|July 21, 2011|
Previously published on July 22, 2011
On July 19, 2011, the Wisconsin Supreme Court released its highly anticipated decision in Covenant Healthcare System, Inc. v. City of Wauwatosa, clarifying the extent to which Wisconsin law provides for property tax exemptions for outpatient hospital departments. The Court held that an outpatient clinic located five miles from a main hospital campus was eligible for property tax exemption under Wis. Stat. § 70.11(4m)(a).
Background and Decisions of the Lower Courts
Covenant Healthcare System involved property tax exemption requests filed by Covenant Healthcare System, Inc. with the city of Wauwatosa, Wisconsin from 2003 to 2006. Covenant was the sole owner of St. Joseph Regional Medical Center, Inc., which, in turn, owned St. Joseph Outpatient Clinic, a freestanding outpatient medical facility comprising three floors of a five-story building located five miles from St. Joseph Hospital in Wauwatosa. St. Joseph Hospital was a full-service hospital with approximately 600 inpatient beds. The outpatient clinic included an urgent care center providing all levels of emergency room care. It also provided patients with cardio/pulmonary services, continence and pelvic floor services, laboratory services, outpatient surgery, pain management services, pediatric rehabilitation, physical therapy, radiology, sleep disorder services, women’s health services, and wound care services. All hospital and outpatient records could be accessed at both the hospital and the off-campus outpatient clinic. Also, the facilities shared registration and billing systems, and operated under the same hospital license.
Covenant claimed a property tax exemption for the outpatient clinic as property used exclusively for the purpose of a hospital under Wis. Stat. § 70.11(4m)(a), but the city assessor denied the exemption all four years. Covenant paid the tax, but brought an action pursuant to Wis. Stat. § 74.35(3)(d) to recover the amount of the assessments. The city argued that the outpatient clinic was not entitled to the property tax exemption because it was the equivalent of a doctor’s office and was used for commercial purposes, and because a benefit inured to St. Joseph’s sole member, Covenant.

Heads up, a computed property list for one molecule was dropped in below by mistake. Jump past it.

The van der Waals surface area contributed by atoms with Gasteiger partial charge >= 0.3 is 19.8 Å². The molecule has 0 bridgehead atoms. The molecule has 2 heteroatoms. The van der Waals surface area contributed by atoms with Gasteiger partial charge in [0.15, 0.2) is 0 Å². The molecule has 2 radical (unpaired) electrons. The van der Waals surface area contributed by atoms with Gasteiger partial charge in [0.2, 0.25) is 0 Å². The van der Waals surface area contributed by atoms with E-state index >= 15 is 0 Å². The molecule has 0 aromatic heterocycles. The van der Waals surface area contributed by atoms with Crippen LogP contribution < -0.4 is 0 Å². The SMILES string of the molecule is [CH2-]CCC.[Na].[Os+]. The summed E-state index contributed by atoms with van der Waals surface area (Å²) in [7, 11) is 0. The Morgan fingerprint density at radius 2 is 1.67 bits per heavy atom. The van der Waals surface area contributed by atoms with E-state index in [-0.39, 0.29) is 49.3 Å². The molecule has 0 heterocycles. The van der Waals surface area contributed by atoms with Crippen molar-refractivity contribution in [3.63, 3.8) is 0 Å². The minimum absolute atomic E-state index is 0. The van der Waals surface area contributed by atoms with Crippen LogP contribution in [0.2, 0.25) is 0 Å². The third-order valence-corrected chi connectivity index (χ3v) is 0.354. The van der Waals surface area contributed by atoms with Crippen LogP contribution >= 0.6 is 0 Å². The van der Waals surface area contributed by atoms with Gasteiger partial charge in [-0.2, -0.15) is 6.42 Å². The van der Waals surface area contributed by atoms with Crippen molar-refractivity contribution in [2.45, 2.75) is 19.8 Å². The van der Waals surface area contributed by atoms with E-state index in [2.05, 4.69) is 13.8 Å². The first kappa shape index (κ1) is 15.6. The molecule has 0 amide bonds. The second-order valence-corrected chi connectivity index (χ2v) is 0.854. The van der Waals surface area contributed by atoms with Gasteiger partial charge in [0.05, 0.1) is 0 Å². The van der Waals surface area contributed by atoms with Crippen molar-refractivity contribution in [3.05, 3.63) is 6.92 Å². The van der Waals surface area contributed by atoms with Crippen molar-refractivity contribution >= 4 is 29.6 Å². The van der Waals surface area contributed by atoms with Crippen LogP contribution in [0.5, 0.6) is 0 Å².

In March 2009, a circuit court in Milwaukee County held that the outpatient clinic was entitled to the exemption for nonprofit hospitals under Wis. Stat. § 70.11(4m). The court of appeals reversed in August 2010, holding that the outpatient center was taxable as the equivalent of a “doctor’s office” under the statutes.
Decision of the Wisconsin Supreme Court
The Wisconsin Supreme Court held that the outpatient clinic was used for the primary purposes of a hospital and therefore qualified as tax-exempt property under Wis. Stat. § 70.11(4m)(a). Rejecting the city’s arguments that the outpatient clinic was the equivalent of a doctor’s office, the Court held that while modern technology allowed complex procedures to be performed in an outpatient setting, that did not automatically convert the outpatient clinic into a doctor’s office.
The Court noted that the clinic provided amenities and services, such as accepting ambulances to provide emergency care, which were not typical of a doctor’s office. The doctors at the clinic also had to share unassigned cubicles. The court of appeals had considered the outpatient clinic the equivalent of a doctor’s office in part because patients were seen there mostly by appointment during scheduled business hours. But the Supreme Court found that this is was also true of outpatient care provided at the main hospital complex, and that both parties agreed such care did not impact the tax-exempt status of the main hospital. The Court reaffirmed that the clinic’s proximity to the main hospital was not a relevant factor in determining whether the clinic was a doctor’s office.
The Court also rejected the argument that the outpatient clinic was used for “commercial purposes,” a use which would have disqualified it from exemption pursuant to Wis. Stat. § 70.11(4m)(a). The Court defined “commercial purposes” as “having profit as the primary aim,” and identified multiple other goals of the outpatient clinic, such as promoting a greater faith-based healthcare presence. The Court also observed that no private physicians or individual shareholders would receive any excess revenue that the outpatient clinic generated.
The Court recognized that § 70.11(4m)(a) exempts hospital property from taxation only if “no part of the net earnings . . . inures to the benefit of any shareholder, member, director or officer,” but clarified that a not-for-profit entity does not qualify as a “member” under this provision.
This landmark case provides greater clarity as to what types of health care facilities qualify for property tax exemption in Wisconsin.